Peer-to-peer systems have been proposed for a wide variety of applications, including file-sharing, web caching, distributed computation, cooperative backup, and onion routing. An important motivation for such systems is self-scaling. That is, increased participation increases the capacity of the system. Unfortunately, this property is at risk from selfish participants. The decentralized nature of peer-to-peer systems makes accounting difficult. We show that e-cash can be a practical solution to the desire for accountability in peer-to-peer systems while maintaining their ability to self-scale. No less important, e-cash is a natural fit for peer-to-peer systems that attempt to provide (or preserve) privacy for their participants. We show that e-cash can be used to provide accountability without compromising the existing privacy goals of a peer-to-peer system.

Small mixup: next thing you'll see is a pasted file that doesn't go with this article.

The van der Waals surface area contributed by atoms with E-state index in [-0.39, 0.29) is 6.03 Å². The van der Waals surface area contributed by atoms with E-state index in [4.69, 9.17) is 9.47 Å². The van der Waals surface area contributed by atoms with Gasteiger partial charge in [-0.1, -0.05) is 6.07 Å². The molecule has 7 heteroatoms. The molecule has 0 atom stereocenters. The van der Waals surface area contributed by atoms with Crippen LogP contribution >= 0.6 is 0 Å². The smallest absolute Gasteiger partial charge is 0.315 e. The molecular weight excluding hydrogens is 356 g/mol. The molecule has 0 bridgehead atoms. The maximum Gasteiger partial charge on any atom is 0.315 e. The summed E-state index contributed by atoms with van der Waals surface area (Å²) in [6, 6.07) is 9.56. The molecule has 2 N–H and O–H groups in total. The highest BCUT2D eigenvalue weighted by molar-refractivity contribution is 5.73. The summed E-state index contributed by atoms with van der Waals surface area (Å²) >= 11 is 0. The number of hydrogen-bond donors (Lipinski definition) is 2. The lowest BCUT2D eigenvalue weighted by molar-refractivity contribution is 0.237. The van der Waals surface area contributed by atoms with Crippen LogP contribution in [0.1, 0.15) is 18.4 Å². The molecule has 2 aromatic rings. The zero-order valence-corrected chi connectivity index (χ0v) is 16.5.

We show how e-cash can be practically applied to a file sharing application. Our approach includes a set of novel cryptographic protocols that mitigate the computational and communication costs of anonymous e-cash transactions, and system design choices that further reduce overhead and distribute load. We conclude that provably secure, anonymous, and scalable peer-to-peer systems are within reach.